Procrastination is a powerful tendency affecting many aspects of the human condition. Not having eggs in the morning due to a delay in grocery shopping is one thing, but delayed screening for a preventable cancer is obviously a much more serious procrastination.
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March is Colon Cancer Awareness Month, as it has been since 2000. Colon cancer is the second leading cause of cancer-related death in the United States. The average risk is 1 in 20, however, if you have a first degree (mother, father, sister or brother) family member with colon cancer, that risk can double or even triple.
Current recommendations are for screening to start in average risk individuals by age 50. However, there is increasing literature that screening for African Americans should begin at 45 years old. For those who have family members with colon cancer, screening should start 10 years before the index case (family member) was diagnosed, which could result in the need to begin screenings well before 50 years old.
Why do physicians stress screening? The screening procedure, colonoscopy, has been proven in large population studies to prevent colon cancer and also to allow discovery of colon cancers at much earlier stages. Screening in totally “healthy” or asymptomatic patients is important because colon cancer, especially in the right side of the colon, can grow quite large with absolutely NO symptoms. The larger or more advanced the cancer, the worse the outcome and the more intensive therapy needed to preserve life.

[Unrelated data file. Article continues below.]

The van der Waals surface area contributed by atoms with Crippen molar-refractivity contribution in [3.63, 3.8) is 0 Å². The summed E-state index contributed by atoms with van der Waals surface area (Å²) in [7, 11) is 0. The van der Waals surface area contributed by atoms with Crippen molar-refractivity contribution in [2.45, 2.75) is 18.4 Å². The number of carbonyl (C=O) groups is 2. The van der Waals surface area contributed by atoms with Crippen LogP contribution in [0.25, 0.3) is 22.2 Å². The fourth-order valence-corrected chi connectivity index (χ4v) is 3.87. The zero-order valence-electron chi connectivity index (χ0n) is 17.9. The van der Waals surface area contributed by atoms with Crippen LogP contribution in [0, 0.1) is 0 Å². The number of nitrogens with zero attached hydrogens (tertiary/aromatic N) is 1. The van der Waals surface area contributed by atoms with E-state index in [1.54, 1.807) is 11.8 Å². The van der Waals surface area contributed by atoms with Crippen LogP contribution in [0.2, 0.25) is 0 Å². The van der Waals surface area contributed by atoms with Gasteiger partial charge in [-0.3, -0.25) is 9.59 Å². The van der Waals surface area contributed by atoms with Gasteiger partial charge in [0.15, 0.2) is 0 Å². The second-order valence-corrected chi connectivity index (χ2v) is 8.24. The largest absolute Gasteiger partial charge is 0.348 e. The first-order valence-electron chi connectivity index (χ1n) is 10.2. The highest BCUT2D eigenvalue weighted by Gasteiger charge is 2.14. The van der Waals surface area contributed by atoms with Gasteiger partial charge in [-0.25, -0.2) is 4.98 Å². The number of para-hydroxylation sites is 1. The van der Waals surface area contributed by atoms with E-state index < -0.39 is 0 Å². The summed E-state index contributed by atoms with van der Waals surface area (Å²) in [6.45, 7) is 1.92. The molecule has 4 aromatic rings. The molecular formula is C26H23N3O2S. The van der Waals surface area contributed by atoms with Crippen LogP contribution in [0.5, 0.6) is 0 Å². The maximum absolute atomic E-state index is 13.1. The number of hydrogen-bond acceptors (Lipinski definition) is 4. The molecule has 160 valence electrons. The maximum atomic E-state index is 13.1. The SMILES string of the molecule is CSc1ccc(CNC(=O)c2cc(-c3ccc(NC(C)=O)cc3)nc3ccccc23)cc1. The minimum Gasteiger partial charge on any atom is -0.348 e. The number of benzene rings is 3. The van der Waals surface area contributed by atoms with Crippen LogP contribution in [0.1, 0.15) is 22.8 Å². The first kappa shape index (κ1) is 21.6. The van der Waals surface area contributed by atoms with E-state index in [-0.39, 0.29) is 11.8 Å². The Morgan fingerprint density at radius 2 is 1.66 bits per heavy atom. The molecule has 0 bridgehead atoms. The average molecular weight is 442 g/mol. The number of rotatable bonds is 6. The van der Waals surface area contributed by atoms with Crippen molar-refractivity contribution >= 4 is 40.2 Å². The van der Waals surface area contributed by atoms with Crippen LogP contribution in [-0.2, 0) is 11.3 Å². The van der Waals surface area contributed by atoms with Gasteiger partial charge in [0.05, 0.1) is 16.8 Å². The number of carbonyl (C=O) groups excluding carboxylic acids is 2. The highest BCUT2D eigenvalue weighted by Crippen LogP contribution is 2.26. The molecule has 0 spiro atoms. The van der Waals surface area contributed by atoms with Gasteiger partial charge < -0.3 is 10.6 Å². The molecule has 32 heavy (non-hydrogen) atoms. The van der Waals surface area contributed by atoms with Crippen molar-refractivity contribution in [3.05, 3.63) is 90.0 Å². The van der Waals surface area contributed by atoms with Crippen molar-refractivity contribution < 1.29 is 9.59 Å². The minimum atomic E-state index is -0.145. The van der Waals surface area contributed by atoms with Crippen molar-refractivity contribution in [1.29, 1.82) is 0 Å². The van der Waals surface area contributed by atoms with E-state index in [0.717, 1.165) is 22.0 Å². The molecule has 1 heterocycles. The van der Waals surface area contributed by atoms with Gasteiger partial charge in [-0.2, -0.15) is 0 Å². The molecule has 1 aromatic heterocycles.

Though prevention strategies are not usually considered “fun”, they are a pleasant outing in the park compared to colon cancer treatment. Unfortunately, we know that only approximately one third of the people who should be screened are getting screened.
Colonoscopy is a painless procedure. The troublesome part of the procedure is the preparation to achieve a clean colon. The “prep” involves hunger pains and many trips to the bathroom for emptying out, taking place over a 12 hour period. During the actual procedure, the patient is asleep and feels nothing. I know this for a fact, as I’ve had three colonoscopies thus far! If precancerous lesions are found, they are removed, thereby reducing a patient’s colon cancer risk.
Make the decision for prevention! You’ll be glad you did.